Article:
I remember the discomfort of testifying in 2017 and 2018 to the Minnesota Public Utilities Commission (PUC) regarding Enbridge’s Line 3 oil sands pipeline. I was an expert witness speaking about the harmful effects of extractive industries in regards to sex trafficking and Missing and Murdered Indigenous Relatives (MMIR).
The pipeline employees snickered during one such testimony as I talked about these atrocities. After my testimony, I walked out of the room and burst into tears. To this day, I do not understand their behavior or the fact that the project manager could state under oath that he was unaware that his industry was linked to the issues I spoke about.
I told the PUC, and all listening, about the connection among sex trafficking, MMIR issues, and the oil industry. I cited specific cases and proof of the connections and felt we had made a clear case that this pipeline should not be allowed. We also talked about destruction of natural resources, lack of treaty rights being upheld, the lack of long-term jobs that would come from the pipeline, and more. Yet the permits were allowed to proceed.
Two years ago, I stood as a newly elected Cloquet city council member and asked that we refuse a donation from Enbridge. I had brought in two experts on the issue of sex trafficking to educate the council on this issue. The experts from Breaking Free made the link between extractive industries and sex trafficking. That night, the majority of the council voted to turn down the donation. Two weeks later, however, the city council overturned that decision, leaving only the mayor and myself still in opposition. The donation was accepted.
That brings us to February of this year. The Bureau of Criminal Apprehension, in partnership with the Itasca County Sheriff’s Office and Tribes United Against Sex Trafficking Task Force, arrested seven individuals in Northern Minnesota who were attempting to purchase sex with minor girls. Three have been linked to pipeline work, including two that were working on Line 3. These men had prior arrests for domestic violence and drunk driving, and previous behaviors of buying sex. Advocates and activists found these connections.
I did not feel vindicated that my testimony was proven correct but a deep sadness that what was foretold has come to be. Those who bought sex from minors were husbands, fathers of daughters, people respected in their communities. As a mother of three daughters, two of whom are in their teens, the feelings of fear and dread for their safety chokes me. I also work with survivors, and I am haunted by the pain in their eyes.
The Violence Intervention Project (VIP) of Thief River Falls has reported an increase in assaults of women by pipeline workers. The VIP has asked the PUC for a reimbursement of $47,000 for services to help victims.
I know some youth working as servers in restaurants that have been moved into the kitchen to protect them from new patrons. I also know people whose daughters have reported sexual harassment incidents at a local gas station and one of the hotel restaurants.
Although issues like this become public knowledge, there are those who are not concerned. It does not matter to them that the oil will not be used by our state or even in the U.S. It does not matter that this pipeline infringes on tribal rights. It does not matter that Minnesota, with over 10,000 lakes and a watershed that feeds Lake Superior and contains the Laurentian Divide — which feeds both Minnesota and Canadian waters — would be devastated by a leak. It does not matter that our women and children are targeted by predators.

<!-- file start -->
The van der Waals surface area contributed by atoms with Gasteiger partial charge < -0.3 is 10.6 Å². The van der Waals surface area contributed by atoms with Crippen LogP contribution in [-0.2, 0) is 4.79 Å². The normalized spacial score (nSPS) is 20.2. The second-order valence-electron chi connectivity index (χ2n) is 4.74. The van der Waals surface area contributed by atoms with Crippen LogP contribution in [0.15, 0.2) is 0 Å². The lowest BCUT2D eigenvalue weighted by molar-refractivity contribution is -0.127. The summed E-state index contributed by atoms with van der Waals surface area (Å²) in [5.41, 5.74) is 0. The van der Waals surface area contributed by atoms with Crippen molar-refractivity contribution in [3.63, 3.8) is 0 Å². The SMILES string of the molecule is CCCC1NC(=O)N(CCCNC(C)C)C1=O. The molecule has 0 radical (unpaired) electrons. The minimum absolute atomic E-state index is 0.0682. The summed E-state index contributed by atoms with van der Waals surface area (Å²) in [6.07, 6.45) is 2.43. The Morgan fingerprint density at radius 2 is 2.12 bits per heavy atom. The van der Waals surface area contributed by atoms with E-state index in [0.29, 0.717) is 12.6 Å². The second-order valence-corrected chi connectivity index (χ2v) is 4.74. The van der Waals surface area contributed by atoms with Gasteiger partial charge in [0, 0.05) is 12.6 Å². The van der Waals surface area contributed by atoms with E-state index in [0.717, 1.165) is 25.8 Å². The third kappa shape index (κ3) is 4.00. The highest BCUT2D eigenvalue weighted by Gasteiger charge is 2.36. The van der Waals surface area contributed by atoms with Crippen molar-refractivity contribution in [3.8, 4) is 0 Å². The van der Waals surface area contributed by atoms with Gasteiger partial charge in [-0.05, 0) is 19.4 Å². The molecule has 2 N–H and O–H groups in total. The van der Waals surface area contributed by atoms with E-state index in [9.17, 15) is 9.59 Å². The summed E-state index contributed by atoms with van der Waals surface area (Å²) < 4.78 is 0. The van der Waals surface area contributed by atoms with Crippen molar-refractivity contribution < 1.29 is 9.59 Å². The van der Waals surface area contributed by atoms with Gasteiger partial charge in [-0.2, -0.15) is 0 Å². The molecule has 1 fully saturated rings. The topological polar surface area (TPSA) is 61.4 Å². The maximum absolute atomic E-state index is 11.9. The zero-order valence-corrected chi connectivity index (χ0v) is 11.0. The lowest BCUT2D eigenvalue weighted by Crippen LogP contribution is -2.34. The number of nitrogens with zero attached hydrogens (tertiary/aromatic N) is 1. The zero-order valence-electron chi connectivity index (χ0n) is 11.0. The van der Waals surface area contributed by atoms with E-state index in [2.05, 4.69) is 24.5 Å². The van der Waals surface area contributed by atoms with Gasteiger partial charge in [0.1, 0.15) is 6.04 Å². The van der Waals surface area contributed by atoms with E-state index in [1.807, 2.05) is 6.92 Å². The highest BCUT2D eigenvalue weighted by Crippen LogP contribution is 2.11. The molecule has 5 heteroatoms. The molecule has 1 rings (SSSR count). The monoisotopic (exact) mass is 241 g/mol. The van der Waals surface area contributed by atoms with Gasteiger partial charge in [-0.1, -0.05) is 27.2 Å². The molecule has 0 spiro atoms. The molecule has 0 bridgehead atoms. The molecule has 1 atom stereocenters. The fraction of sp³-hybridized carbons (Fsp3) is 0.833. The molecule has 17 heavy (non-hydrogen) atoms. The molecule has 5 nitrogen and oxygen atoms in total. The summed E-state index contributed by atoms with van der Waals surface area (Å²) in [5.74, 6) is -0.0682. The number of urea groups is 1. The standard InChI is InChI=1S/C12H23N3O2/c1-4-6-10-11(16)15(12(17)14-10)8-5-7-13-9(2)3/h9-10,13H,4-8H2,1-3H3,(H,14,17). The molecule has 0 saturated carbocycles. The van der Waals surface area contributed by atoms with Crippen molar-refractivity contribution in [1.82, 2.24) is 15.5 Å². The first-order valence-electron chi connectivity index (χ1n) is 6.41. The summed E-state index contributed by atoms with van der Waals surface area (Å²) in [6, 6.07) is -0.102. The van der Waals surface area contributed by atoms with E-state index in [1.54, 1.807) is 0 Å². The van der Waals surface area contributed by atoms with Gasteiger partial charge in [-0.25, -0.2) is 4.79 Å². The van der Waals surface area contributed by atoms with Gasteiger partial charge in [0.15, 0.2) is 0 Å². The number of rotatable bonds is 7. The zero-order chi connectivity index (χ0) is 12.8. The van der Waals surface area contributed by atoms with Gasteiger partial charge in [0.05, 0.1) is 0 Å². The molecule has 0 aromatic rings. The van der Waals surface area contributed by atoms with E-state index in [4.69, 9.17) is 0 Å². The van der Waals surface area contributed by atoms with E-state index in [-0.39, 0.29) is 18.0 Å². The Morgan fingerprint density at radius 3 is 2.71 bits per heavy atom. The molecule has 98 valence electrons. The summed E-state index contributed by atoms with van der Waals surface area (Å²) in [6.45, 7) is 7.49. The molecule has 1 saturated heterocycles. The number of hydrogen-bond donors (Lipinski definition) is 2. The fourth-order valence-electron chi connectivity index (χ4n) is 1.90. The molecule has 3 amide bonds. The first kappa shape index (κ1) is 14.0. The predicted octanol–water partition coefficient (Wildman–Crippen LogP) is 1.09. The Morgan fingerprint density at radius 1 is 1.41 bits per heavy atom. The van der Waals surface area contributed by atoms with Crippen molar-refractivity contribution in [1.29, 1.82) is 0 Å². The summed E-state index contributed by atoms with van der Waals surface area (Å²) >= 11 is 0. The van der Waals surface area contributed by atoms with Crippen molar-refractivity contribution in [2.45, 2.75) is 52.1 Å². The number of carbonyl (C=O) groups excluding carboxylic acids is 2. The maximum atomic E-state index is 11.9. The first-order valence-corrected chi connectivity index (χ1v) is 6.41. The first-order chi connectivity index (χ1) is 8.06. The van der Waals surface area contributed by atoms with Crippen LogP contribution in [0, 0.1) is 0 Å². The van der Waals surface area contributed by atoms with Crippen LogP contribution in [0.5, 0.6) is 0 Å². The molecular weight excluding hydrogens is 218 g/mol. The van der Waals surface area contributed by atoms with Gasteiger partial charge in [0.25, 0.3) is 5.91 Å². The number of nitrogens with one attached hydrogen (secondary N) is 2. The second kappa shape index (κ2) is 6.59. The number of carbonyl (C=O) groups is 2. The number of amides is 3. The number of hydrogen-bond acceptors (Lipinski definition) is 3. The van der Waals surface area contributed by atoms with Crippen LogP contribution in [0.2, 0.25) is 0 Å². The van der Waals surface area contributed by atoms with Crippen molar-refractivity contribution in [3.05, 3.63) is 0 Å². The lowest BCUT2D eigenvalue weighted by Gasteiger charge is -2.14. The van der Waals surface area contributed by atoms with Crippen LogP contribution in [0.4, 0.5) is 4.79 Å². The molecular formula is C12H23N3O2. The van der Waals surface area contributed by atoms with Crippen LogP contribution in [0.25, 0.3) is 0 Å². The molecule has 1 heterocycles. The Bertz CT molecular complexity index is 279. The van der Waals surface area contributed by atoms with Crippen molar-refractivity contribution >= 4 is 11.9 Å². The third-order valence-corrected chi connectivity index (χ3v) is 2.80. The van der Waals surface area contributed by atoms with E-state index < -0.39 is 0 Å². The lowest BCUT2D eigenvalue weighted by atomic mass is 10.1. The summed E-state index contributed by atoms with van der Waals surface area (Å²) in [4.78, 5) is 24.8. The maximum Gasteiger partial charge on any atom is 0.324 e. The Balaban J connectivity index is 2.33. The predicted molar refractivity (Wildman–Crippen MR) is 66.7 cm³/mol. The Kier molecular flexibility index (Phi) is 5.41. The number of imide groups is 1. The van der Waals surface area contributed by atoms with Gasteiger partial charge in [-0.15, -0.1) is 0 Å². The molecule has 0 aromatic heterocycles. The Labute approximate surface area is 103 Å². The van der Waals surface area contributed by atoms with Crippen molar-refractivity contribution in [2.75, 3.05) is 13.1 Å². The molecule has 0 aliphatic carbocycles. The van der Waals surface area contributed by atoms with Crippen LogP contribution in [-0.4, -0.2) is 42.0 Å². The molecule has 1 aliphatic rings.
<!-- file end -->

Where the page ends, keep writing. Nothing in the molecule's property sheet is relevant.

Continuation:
What matters to some, men and women alike, is that money is extracted because we need oil.
We cannot step away from the fossil fuel industry overnight, but we can work toward renewable energy.
We also have strong local leadership. The Cloquet Chief of Police has taken action regarding sex trafficking and sexual assault. Upon request, our city has three officers trained in investigating trafficking, assault, and harassment issues. The police department has joined forces with the Bureau of Criminal Apprehension (BCA) Sex Trafficking Task Force so that officers are better trained at recognizing the signs of trafficking and partnering on investigations. Having law enforcement take these issues seriously, listening to the concern of citizens, can have a tremendous impact.
We are working on community education. The city council unanimously supported the police chief in his request to increase investigative abilities around sex trafficking and to partner with the BCA. The police chief supported and participated in a community prayer walk related to MMIR issues. It is important to engage in solutions with police departments, community advocates, and state agencies to combat these issues.
Legislative components can become the real game changer, however. Felony charges for buyers and a reduction in plea bargains for anyone participating in the buying or selling of another human being are areas that need to be addressed.
We want to see accountability for judges and district attorneys who continue to make plea bargains or fail to fully prosecute offenders.
We stand with unified voices, in some cases literally fighting for the lives of our families and the next seven generations.
Laws need to change and change quickly. The Missing and Murdered Indigenous Women Task Force has issued mandates in hopes of combating the assaults on us as tribal people.
We need to hold sex buyers accountable. We need to stop making plea deals with sex traffickers. While we wait to take this action, the numbers of victims are growing.
Sheila Lamb (she/her) is a board member of MN350, a city council member, a sexual assault advocate, and works with trafficked and at-risk youth. She is a survivor of domestic violence and sexual assault who uses her platform to address racial, social, and environmental justice issues in order to leave the world a better place.